LIS 910: Seminar on Social Informatics (official title: Research Design and Methodology for Information Studies)
Instructor: Professor K.R. Eschenfelder
Thursdays 1:30-4:00 PM Location: 4246 H.C. White Hall
4228 H.C. White Hall
This course prepares advanced graduate students to better conceptualize the ways that information systems and information and communication technologies (ICTs) interact with society. “Social informatics” can be defined as research that examines the design, uses and consequences of information systems in ways that robustly account for their cultural and institutional contexts. In social informatics, “social factors” are a focus of research rather than variables to be controlled. But that raises the question: What the counts as a “social factor” in relation to ICT use? Isn’t it everything? We will become numerous theoretical frameworks from across information science, communications, science and technology studies and others that provide frameworks for robust inclusion of social factors in ICT related research. Since information systems pre-date ICTs, we cross the line between digital and non-digital information systems numerous times. Because information systems are everywhere in both formal and informal institutional contexts, the course will not focus on any particular ICT or domain of use. The second goal of the course is for students increase their understanding of different definitions and uses of theory within research and scholarship, different ways of evaluating the “goodness” of theory, and different ways of classifying or distinguishing theories (e.g., grand theories vs. middle level theories).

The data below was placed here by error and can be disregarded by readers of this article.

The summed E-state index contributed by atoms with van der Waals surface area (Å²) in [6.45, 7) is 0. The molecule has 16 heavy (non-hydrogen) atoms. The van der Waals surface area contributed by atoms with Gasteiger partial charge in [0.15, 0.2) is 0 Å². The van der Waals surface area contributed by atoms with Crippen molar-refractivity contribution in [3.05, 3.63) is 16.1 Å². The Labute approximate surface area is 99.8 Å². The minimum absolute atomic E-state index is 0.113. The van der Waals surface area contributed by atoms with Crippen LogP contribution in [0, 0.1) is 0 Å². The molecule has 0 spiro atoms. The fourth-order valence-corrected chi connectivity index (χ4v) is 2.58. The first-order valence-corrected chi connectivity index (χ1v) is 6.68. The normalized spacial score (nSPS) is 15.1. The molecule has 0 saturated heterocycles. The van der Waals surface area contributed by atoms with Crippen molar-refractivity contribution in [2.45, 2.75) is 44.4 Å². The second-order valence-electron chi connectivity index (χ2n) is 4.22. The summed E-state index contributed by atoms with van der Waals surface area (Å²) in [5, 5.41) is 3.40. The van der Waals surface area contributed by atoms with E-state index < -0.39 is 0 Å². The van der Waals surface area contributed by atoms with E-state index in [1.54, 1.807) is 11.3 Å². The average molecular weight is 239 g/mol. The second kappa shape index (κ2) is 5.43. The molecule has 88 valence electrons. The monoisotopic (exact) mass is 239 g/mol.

Situated learning in online communities of practice
User shaping of ICT/cultural shaping
Social impacts of ICT at local and global scales
Institutional theories, isomorphism
History of information technologies
Information Infrastructure studies
Oudshoorn, N.; Pinch, T. How users matter: The co-construction of users and technologies.
Bijker, W. (1995) Of Bicycles, Bakelites and Bulbs: Toward a Theory of Sociotechnical Change. MIT Press. 0262522276
Gillespie, T.; Boczkowski, P.J.; Foot K.A. (2014) Media Technologies Essays on Communication, Materiality, and Society
Nardi, B. Context and Consciousness: Activity Theory and Human-Computer Interaction. MIT Press.
Lave, J. (1991). Situated learning in communities of practice. In Perspectives on Socially Shared Cognition. Eds., L. B. Resnick, J. M. Levine & S. D. Teasley. Washington, DC: American Psychological Association: Chp. 4, pp. 63-82.